Introduction to Jane Austen  cover

Introduction to Jane Austen

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With the 200th anniversary of Austen’s death coming next year, you can be sure that her name will once again be getting the recognition she never found in life and her many, many fans will continue to find solace in her stories from a gentler time.


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Introduction to Jane Austen

Austen Fever

The enduring popularity of Jane Austen nearly 200 years after her death in 1817 at the age of 41 is such that she was once labeled by Vanity Fair as “the hottest writer in show business.”

Austenmania, Austenfever, Austenidolatry…the name has come to represent a nostalgia for a more polite and decorous age.

Jane Austen

Public Domain

Jane Austen

Jane Austen, from a drawing by sister Cassandra.

Avoiding Attention

So it’s all the more peculiar to think that Jane Austen meant absolutely nothing to the literary world when one of the greatest ever English writers was alive, not even to fans of her novels.

During her lifetime, Austen’s novels, among them Pride and Prejudice and Sense and Sensibility, were published under “A Lady.” It was only when Persuasion and Northanger Abbey were released as a posthumous set in December 1817 that a biographical note written by Henry Austen identified his sister as the author.

Her epitaph at Winchester Cathedral praises Austen, heralding the “extraordinary endowments of her mind”, but fails to even mention she was a writer. In the subsequent decade after Austen’s death, her books slipped out of print.

Leading Lady

Writing at a time when it was considered unbecoming to be a published author she nevertheless released Sense and Sensibility in 1811, Pride and Prejudice two years later, Mansfield Park in 1814 and Emma in 1815, her own headstrong nature often mirrored in her heroines.

As well as the two posthumous novels she had begun a third, later titled Sanditon, but died before completing it.

A Simple Life

Other than this prolific period, Austen’s life was in many ways unremarkable.

Born on December 16, 1775, she inhabited the lower echelons of the English landed gentry as part of a close-knit family from whom she never ventured very far. Despite their position, money was always tight for her parents, George and Cassandra, who had six sons and two daughters.

Of all her brothers, Austen was closest to Henry, who would become her literary agent. She was especially close to her clergyman father, who encouraged her writing and individuality much as Mr. Bennett did his second daughter Lizzie in Pride and Prejudice.

Loved by Millions

Loved by Millions

Image by Charlotta Wasteson (CC BY 2.0)

Affairs of the Heart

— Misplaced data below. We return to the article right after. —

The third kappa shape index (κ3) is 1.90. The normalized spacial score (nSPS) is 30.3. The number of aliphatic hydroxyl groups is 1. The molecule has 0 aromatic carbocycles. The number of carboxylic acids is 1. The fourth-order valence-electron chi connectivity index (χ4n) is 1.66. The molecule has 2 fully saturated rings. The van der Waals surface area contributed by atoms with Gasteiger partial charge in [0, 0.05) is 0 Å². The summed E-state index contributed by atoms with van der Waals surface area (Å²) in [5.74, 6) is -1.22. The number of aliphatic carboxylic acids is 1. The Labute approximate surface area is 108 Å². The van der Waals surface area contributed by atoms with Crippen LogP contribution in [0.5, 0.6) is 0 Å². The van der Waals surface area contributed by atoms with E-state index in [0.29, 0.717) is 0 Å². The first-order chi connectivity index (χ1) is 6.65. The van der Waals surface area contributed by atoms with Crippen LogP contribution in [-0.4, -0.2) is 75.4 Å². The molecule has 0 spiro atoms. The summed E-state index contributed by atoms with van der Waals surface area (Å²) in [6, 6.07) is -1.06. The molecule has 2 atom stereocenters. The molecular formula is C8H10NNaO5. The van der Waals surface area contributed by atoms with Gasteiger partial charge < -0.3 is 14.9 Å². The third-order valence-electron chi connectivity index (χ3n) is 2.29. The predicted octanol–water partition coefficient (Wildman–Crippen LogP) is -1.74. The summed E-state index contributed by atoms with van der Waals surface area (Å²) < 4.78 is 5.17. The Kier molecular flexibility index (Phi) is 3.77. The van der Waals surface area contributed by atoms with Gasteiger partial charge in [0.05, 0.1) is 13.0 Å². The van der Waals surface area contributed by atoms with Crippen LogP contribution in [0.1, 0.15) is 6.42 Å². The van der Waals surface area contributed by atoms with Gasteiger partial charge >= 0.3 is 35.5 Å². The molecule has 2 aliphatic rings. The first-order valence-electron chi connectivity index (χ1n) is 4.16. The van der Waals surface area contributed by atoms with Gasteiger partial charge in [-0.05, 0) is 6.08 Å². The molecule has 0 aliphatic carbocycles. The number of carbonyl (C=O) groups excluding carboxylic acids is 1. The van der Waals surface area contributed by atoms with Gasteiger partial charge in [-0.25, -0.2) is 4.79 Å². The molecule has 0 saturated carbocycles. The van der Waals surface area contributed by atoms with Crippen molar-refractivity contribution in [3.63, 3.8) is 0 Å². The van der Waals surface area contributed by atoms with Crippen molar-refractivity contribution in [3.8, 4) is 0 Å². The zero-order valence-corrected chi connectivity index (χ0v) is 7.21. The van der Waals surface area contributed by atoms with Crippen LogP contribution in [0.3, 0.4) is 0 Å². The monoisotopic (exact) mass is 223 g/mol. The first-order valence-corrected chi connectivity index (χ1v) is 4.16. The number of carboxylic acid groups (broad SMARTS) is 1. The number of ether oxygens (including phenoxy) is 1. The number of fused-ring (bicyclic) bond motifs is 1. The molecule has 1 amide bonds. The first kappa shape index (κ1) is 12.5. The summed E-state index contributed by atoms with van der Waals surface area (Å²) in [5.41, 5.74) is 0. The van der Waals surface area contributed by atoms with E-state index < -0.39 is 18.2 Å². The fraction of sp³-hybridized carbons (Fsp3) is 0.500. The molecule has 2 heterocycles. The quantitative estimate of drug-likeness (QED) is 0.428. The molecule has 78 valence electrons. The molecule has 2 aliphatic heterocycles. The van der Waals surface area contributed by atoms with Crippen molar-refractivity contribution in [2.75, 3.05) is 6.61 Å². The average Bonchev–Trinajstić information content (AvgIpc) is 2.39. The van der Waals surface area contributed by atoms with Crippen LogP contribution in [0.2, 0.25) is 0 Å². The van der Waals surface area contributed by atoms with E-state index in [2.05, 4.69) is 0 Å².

Austen’s older sister, Cassandra, was her closest friend and confidante who, like her, died unmarried.

In a scene straight out of her novels, Jane turned down her one marriage proposal, changing her mind the day after accepting because she felt no love for her suitor, the wonderfully named Harris Bigg-Wither, and had only agreed to better her family’s situation.

Her hopes of a union with law student Tom Leroy, the great love of her life, were cruelly dashed by his family, who deemed her financially unsuitable and kept them apart.

Time and Preference

Republished in the 1830s the novels became steady sellers but the author described by Henry James as among “the fine painters of life” perhaps portrayed a too delicate picture for 19th Century tastes that tended towards Dickensian bombast and color.

Slowly but surely, Austen’s work grew in popularity, so much so that a group called the Janeites emerged from the literary elite in the early 20th Century distinguishing themselves from the masses they accused of not properly understanding her books that are, in many ways, the model formula for today’s romance novels.

Finally Embraced

The novels became a focus for academic study and by the time of the first film adaptation of her works, the 1940 MGM production of Pride and Prejudice, starring Laurence Olivier and Greer Garson, she had finally been embraced as a great English writer.

Jane Austen was no longer “A Lady” but the lady of English literature and it was about to get even crazier with a flurry of cinematic adaptations in 1995 - Ang Lee’s Sense and Sensibility, Persuasion and Clueless (a modern re-imagination of Emma) - coining in millions at the box office.

The Bright Side

Add to that the BBC’s star-making production of Pride and Prejudice for Colin Firth the same year and the Austen phenomenon had become a literary cultural touchstone.

A special for MSNBC decreed that Austen had been “dead for 179 years, an unfortunate condition which has done her career nothing but good.

“It is no accident that her novels’ finely detailed accounts of moral and social education should inspire such interest at a time when conservative criticism of American culture is increasingly concerned with failures in those areas”, noted the New York Times, adding, “we gaze upon Austen’s world with... envy”.

Something to Celebrate

Public Domain

Something to Celebrate

With the 200th anniversary of Austen’s death coming next year, you can be sure that her name will once again be getting the recognition she never found in life and her many, many fans will continue to find solace in her stories from a gentler time.